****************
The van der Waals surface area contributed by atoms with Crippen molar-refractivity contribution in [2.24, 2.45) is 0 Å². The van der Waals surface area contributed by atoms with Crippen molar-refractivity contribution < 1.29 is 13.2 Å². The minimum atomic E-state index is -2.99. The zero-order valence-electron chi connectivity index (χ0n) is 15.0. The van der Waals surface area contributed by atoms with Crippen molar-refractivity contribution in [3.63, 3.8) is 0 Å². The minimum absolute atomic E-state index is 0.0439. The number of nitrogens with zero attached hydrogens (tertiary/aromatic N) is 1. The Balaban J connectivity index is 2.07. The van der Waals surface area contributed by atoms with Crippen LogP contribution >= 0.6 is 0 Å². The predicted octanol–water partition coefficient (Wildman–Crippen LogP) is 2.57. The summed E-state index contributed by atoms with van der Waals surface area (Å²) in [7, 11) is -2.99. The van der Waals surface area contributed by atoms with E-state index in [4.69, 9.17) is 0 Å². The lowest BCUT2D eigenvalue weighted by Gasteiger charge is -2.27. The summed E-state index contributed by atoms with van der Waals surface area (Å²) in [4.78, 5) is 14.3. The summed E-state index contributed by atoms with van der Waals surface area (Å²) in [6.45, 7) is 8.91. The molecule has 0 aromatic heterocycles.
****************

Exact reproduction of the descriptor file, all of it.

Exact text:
The van der Waals surface area contributed by atoms with Crippen molar-refractivity contribution in [2.24, 2.45) is 0 Å². The van der Waals surface area contributed by atoms with Crippen molar-refractivity contribution < 1.29 is 13.2 Å². The minimum atomic E-state index is -2.99. The zero-order valence-electron chi connectivity index (χ0n) is 15.0. The van der Waals surface area contributed by atoms with Crippen molar-refractivity contribution in [3.63, 3.8) is 0 Å². The minimum absolute atomic E-state index is 0.0439. The number of nitrogens with zero attached hydrogens (tertiary/aromatic N) is 1. The Balaban J connectivity index is 2.07. The van der Waals surface area contributed by atoms with Crippen LogP contribution >= 0.6 is 0 Å². The predicted octanol–water partition coefficient (Wildman–Crippen LogP) is 2.57. The summed E-state index contributed by atoms with van der Waals surface area (Å²) in [7, 11) is -2.99. The van der Waals surface area contributed by atoms with E-state index in [4.69, 9.17) is 0 Å². The lowest BCUT2D eigenvalue weighted by Gasteiger charge is -2.27. The summed E-state index contributed by atoms with van der Waals surface area (Å²) in [4.78, 5) is 14.3. The summed E-state index contributed by atoms with van der Waals surface area (Å²) in [6.45, 7) is 8.91. The molecule has 0 aromatic heterocycles.